The Sistine Madonna is one of Raphael's most famous works. The painting takes its name from the church of San Sisto in Piacenza and Raphael painted it as the altarpiece for that church in 1513-1514.
The two saints that feature in the painting, St Sixtus and St Barbara are the patron saints of the Benedictine San Sisto church, hence their inclusion in Raphael's magnificent masterpiece.
The piece was purchased in 1754 by King Augustus III of Saxony for his collection in Dresden. In Germany the painting was very influential, sparking debate on the questions of art and religion.
The Madonna holds her child as she floats on a swirling carpet of clouds, she is flanked by St Sixtus and St Barbara. At the foot of the painting are two angels (cherubs) who gaze in wistful contemplation.
There has been lots of speculation about the sadness, or even petrified expressions on the face of the Virgin and the infant Jesus. Why are they so mournful and terrified? Why does St Sixtus point out of the painting at us, the viewers?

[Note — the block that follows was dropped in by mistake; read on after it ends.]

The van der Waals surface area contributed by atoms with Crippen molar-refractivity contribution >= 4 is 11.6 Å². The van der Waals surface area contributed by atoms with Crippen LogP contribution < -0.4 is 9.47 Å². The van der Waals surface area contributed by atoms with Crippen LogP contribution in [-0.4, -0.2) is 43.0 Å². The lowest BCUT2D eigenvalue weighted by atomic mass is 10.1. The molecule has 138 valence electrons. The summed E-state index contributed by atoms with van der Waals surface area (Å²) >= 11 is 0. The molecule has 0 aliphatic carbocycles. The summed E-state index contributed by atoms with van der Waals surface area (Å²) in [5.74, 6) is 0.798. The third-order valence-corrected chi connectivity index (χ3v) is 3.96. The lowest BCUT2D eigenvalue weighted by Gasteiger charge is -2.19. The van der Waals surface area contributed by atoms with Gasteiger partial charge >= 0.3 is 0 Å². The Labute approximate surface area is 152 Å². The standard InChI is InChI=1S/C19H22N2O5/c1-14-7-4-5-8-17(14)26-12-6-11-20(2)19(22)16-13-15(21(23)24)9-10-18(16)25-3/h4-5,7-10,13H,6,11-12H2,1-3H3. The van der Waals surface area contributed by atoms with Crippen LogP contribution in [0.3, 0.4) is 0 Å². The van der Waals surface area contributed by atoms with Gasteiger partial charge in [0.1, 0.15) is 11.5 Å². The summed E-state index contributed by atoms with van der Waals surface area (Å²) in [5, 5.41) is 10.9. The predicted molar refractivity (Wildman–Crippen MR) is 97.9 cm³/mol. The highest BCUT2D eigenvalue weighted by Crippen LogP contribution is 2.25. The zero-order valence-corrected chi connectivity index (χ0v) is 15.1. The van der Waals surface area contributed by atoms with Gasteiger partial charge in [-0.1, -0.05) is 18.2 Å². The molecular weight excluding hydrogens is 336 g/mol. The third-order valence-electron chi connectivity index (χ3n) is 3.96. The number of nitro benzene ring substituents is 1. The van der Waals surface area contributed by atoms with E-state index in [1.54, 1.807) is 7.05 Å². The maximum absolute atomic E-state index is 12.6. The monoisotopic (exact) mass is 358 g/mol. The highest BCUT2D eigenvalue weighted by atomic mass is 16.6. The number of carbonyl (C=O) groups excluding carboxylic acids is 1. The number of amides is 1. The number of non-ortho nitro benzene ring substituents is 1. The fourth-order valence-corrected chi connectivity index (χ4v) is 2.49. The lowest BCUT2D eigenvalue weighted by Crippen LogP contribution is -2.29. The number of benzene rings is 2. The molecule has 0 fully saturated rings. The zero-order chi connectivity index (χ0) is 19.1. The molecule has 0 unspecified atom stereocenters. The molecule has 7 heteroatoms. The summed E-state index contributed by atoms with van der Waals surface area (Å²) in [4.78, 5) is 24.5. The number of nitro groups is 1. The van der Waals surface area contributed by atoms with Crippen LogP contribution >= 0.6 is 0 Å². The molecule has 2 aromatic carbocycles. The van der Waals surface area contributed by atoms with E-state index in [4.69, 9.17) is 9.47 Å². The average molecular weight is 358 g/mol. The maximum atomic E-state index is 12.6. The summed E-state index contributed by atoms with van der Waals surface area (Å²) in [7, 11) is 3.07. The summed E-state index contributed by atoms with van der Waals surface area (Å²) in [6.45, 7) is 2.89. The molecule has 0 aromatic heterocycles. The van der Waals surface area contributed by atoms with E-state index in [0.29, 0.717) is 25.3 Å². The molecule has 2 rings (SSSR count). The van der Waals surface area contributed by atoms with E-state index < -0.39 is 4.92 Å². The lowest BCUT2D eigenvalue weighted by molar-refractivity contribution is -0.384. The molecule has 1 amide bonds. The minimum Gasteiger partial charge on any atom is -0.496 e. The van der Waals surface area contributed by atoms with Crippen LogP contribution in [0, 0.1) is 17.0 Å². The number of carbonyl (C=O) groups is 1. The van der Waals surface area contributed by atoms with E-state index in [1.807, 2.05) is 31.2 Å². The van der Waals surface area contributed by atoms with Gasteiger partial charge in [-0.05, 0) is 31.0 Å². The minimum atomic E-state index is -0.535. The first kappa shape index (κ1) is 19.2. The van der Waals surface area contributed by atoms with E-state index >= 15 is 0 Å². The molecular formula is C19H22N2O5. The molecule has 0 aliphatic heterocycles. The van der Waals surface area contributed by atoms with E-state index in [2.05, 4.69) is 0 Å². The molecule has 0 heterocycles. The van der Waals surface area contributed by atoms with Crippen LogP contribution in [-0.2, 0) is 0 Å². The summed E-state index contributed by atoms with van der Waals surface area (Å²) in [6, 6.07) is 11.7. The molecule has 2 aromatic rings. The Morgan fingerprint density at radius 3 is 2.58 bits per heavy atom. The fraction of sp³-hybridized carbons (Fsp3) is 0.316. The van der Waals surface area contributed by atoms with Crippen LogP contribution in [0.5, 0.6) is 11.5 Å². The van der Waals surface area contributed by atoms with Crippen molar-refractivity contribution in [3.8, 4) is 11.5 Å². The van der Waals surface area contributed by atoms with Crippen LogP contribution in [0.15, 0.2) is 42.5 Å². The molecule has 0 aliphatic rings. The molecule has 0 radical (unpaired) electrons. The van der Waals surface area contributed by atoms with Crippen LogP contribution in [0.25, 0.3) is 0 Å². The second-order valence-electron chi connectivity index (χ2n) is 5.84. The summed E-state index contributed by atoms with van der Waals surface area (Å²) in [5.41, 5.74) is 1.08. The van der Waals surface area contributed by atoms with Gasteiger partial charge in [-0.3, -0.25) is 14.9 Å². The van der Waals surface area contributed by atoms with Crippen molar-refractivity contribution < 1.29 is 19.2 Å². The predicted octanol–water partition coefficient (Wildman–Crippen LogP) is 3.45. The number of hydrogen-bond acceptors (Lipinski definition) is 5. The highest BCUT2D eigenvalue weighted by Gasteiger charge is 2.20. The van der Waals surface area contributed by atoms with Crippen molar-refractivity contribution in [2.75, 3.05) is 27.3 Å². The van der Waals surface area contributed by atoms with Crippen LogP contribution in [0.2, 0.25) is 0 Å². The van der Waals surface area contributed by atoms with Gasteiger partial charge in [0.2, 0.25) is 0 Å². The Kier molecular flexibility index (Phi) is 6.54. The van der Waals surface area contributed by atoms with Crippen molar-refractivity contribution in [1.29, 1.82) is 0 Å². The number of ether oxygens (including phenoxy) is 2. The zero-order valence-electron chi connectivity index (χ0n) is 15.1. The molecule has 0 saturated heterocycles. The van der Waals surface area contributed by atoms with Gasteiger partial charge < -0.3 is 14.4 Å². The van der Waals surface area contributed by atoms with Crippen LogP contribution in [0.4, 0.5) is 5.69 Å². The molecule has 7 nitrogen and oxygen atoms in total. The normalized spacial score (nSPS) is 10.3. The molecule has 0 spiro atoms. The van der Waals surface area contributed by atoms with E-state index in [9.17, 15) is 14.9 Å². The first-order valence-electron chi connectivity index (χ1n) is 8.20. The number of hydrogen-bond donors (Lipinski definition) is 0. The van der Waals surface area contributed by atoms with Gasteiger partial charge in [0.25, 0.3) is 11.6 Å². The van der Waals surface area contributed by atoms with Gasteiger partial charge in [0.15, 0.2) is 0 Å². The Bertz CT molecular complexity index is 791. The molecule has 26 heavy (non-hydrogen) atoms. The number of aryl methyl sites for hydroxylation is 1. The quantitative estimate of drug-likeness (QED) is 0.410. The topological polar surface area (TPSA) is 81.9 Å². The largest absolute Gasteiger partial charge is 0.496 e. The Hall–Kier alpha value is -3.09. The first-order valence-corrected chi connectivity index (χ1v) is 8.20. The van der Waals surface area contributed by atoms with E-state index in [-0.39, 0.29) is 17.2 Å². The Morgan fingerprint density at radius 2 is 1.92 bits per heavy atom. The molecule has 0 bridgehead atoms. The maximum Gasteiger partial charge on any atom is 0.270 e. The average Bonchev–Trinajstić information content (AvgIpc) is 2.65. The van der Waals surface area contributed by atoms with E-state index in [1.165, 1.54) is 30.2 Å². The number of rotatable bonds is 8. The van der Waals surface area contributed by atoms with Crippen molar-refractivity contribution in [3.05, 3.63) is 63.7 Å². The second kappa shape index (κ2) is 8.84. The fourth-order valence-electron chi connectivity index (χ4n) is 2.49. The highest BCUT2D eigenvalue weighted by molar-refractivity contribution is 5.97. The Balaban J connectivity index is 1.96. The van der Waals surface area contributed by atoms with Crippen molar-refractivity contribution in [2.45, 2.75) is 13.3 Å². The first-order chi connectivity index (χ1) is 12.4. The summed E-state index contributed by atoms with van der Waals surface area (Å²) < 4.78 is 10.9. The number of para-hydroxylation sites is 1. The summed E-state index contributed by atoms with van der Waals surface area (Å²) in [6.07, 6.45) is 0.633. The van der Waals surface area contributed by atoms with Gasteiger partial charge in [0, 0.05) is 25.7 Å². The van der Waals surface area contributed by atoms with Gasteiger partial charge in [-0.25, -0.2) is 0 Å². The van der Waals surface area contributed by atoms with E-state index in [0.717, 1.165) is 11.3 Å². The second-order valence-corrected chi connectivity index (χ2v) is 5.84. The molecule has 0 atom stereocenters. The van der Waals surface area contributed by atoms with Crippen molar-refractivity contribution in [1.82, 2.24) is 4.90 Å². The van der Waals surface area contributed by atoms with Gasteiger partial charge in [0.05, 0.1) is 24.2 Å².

The answer becomes clear when we consider the originally intended location of the work. Placed behind a choir screen, that no longer survives, the Sistine Madonna would have faced a crucifix attached to the screen. So the mystery is solved, the Virgin and infant Jesus gaze out on the crucifixion.
The frightened expressions are understandable, Jesus sees his own death and his mother is witness to the torture and death of her child. It is to the scene of the crucifixion that St Sixtus also points and not to the viewer.
St Sixtus points out of the painting at the scene of the crucifixion.(Wonderfully painted hands by Raphael!)
St Barbara is the only figure in the grouping who wears a serene expression. She gazes down towards the cherubs at her feet.
The cherubs have obtained a certain celebrity status all of their own, appearing in various advertising campaigns they have adorned stamps, wrapping paper and postcards. One story is that Raphael based the cherubs on two children that he saw looking into a baker's shop window!
The worried expression of the Virgin is evident in this detail, as is the fear on the face of the infant Jesus.